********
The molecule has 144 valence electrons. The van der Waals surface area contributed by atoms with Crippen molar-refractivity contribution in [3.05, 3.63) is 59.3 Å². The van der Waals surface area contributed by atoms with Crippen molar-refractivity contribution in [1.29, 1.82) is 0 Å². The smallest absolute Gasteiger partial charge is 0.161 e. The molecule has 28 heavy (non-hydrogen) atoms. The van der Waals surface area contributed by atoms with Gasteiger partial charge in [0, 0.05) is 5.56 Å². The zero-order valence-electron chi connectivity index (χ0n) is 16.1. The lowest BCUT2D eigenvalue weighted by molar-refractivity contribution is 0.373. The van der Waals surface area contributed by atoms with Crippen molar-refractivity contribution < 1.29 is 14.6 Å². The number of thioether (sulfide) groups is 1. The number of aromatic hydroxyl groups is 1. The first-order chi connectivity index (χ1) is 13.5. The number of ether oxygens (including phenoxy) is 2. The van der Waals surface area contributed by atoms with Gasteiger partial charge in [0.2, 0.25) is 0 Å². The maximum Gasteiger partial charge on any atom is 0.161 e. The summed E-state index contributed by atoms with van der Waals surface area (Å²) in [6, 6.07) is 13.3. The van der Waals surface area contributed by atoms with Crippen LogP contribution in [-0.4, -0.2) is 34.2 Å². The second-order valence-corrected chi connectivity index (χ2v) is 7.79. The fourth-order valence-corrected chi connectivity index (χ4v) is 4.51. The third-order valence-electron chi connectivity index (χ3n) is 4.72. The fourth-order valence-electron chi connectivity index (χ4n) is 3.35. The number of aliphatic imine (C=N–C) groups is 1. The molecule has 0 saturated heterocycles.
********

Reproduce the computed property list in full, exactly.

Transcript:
The molecule has 144 valence electrons. The van der Waals surface area contributed by atoms with Crippen molar-refractivity contribution in [3.05, 3.63) is 59.3 Å². The van der Waals surface area contributed by atoms with Crippen molar-refractivity contribution in [1.29, 1.82) is 0 Å². The smallest absolute Gasteiger partial charge is 0.161 e. The molecule has 28 heavy (non-hydrogen) atoms. The van der Waals surface area contributed by atoms with Gasteiger partial charge in [0, 0.05) is 5.56 Å². The zero-order valence-electron chi connectivity index (χ0n) is 16.1. The lowest BCUT2D eigenvalue weighted by molar-refractivity contribution is 0.373. The van der Waals surface area contributed by atoms with Crippen molar-refractivity contribution < 1.29 is 14.6 Å². The number of thioether (sulfide) groups is 1. The number of aromatic hydroxyl groups is 1. The first-order chi connectivity index (χ1) is 13.5. The number of ether oxygens (including phenoxy) is 2. The van der Waals surface area contributed by atoms with Gasteiger partial charge in [0.2, 0.25) is 0 Å². The maximum Gasteiger partial charge on any atom is 0.161 e. The summed E-state index contributed by atoms with van der Waals surface area (Å²) in [6, 6.07) is 13.3. The van der Waals surface area contributed by atoms with Crippen LogP contribution in [-0.4, -0.2) is 34.2 Å². The second-order valence-corrected chi connectivity index (χ2v) is 7.79. The fourth-order valence-corrected chi connectivity index (χ4v) is 4.51. The third-order valence-electron chi connectivity index (χ3n) is 4.72. The fourth-order valence-electron chi connectivity index (χ4n) is 3.35. The number of aliphatic imine (C=N–C) groups is 1. The molecule has 0 saturated heterocycles.